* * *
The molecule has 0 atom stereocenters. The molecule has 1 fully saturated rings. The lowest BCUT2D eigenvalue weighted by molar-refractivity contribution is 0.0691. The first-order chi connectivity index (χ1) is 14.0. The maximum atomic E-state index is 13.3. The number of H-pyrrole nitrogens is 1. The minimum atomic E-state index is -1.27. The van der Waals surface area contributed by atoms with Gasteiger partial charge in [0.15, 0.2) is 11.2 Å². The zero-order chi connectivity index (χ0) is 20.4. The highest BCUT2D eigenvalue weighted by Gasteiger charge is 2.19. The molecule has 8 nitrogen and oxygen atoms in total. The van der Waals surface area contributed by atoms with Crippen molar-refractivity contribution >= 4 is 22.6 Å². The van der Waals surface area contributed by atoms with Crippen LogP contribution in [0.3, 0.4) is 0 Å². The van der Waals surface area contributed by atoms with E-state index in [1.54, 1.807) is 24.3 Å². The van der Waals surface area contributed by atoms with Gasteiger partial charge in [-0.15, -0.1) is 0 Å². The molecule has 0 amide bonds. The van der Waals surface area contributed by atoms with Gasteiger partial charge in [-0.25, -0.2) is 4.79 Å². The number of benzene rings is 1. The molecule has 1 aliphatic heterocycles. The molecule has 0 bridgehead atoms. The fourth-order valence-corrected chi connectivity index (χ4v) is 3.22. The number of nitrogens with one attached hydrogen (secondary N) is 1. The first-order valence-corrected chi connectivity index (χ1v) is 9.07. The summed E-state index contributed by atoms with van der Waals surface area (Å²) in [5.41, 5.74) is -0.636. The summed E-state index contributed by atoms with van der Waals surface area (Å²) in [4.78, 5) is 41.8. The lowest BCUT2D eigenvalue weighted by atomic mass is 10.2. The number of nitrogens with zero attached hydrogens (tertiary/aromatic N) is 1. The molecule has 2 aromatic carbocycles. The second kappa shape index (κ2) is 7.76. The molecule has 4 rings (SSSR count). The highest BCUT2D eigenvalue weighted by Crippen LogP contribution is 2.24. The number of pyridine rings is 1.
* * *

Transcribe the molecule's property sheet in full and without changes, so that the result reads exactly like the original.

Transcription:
The molecule has 0 atom stereocenters. The molecule has 1 fully saturated rings. The lowest BCUT2D eigenvalue weighted by molar-refractivity contribution is 0.0691. The first-order chi connectivity index (χ1) is 14.0. The maximum atomic E-state index is 13.3. The number of H-pyrrole nitrogens is 1. The minimum atomic E-state index is -1.27. The van der Waals surface area contributed by atoms with Gasteiger partial charge in [0.15, 0.2) is 11.2 Å². The zero-order chi connectivity index (χ0) is 20.4. The highest BCUT2D eigenvalue weighted by Gasteiger charge is 2.19. The molecule has 8 nitrogen and oxygen atoms in total. The van der Waals surface area contributed by atoms with Crippen molar-refractivity contribution >= 4 is 22.6 Å². The van der Waals surface area contributed by atoms with Crippen LogP contribution in [0.3, 0.4) is 0 Å². The van der Waals surface area contributed by atoms with E-state index in [1.54, 1.807) is 24.3 Å². The van der Waals surface area contributed by atoms with Gasteiger partial charge in [-0.15, -0.1) is 0 Å². The molecule has 0 amide bonds. The van der Waals surface area contributed by atoms with Gasteiger partial charge in [-0.25, -0.2) is 4.79 Å². The number of benzene rings is 1. The molecule has 1 aliphatic heterocycles. The molecule has 0 bridgehead atoms. The fourth-order valence-corrected chi connectivity index (χ4v) is 3.22. The number of nitrogens with one attached hydrogen (secondary N) is 1. The first-order valence-corrected chi connectivity index (χ1v) is 9.07. The summed E-state index contributed by atoms with van der Waals surface area (Å²) in [5.41, 5.74) is -0.636. The summed E-state index contributed by atoms with van der Waals surface area (Å²) in [4.78, 5) is 41.8. The lowest BCUT2D eigenvalue weighted by atomic mass is 10.2. The number of nitrogens with zero attached hydrogens (tertiary/aromatic N) is 1. The molecule has 2 aromatic carbocycles. The second kappa shape index (κ2) is 7.76. The molecule has 4 rings (SSSR count). The highest BCUT2D eigenvalue weighted by Crippen LogP contribution is 2.24. The number of pyridine rings is 1.